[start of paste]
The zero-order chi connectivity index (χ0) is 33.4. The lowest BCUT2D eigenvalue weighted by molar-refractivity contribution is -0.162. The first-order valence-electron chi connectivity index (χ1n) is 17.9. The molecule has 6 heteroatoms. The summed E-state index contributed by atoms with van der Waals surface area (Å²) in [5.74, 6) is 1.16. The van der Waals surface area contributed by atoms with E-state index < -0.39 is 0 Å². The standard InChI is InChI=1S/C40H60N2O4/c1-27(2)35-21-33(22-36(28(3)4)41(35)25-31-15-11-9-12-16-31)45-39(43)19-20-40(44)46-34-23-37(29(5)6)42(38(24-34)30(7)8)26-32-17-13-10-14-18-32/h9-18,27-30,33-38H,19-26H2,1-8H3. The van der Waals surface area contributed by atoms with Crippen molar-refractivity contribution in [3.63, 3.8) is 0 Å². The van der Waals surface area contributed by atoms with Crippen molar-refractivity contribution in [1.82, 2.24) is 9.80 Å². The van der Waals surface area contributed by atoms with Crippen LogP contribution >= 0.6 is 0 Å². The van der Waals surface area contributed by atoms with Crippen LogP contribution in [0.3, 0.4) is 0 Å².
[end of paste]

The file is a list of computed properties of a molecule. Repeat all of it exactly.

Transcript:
The zero-order chi connectivity index (χ0) is 33.4. The lowest BCUT2D eigenvalue weighted by molar-refractivity contribution is -0.162. The first-order valence-electron chi connectivity index (χ1n) is 17.9. The molecule has 6 heteroatoms. The summed E-state index contributed by atoms with van der Waals surface area (Å²) in [5.74, 6) is 1.16. The van der Waals surface area contributed by atoms with E-state index < -0.39 is 0 Å². The standard InChI is InChI=1S/C40H60N2O4/c1-27(2)35-21-33(22-36(28(3)4)41(35)25-31-15-11-9-12-16-31)45-39(43)19-20-40(44)46-34-23-37(29(5)6)42(38(24-34)30(7)8)26-32-17-13-10-14-18-32/h9-18,27-30,33-38H,19-26H2,1-8H3. The van der Waals surface area contributed by atoms with Crippen molar-refractivity contribution in [3.63, 3.8) is 0 Å². The van der Waals surface area contributed by atoms with Crippen molar-refractivity contribution in [1.82, 2.24) is 9.80 Å². The van der Waals surface area contributed by atoms with Crippen LogP contribution >= 0.6 is 0 Å². The van der Waals surface area contributed by atoms with Crippen LogP contribution in [0.3, 0.4) is 0 Å².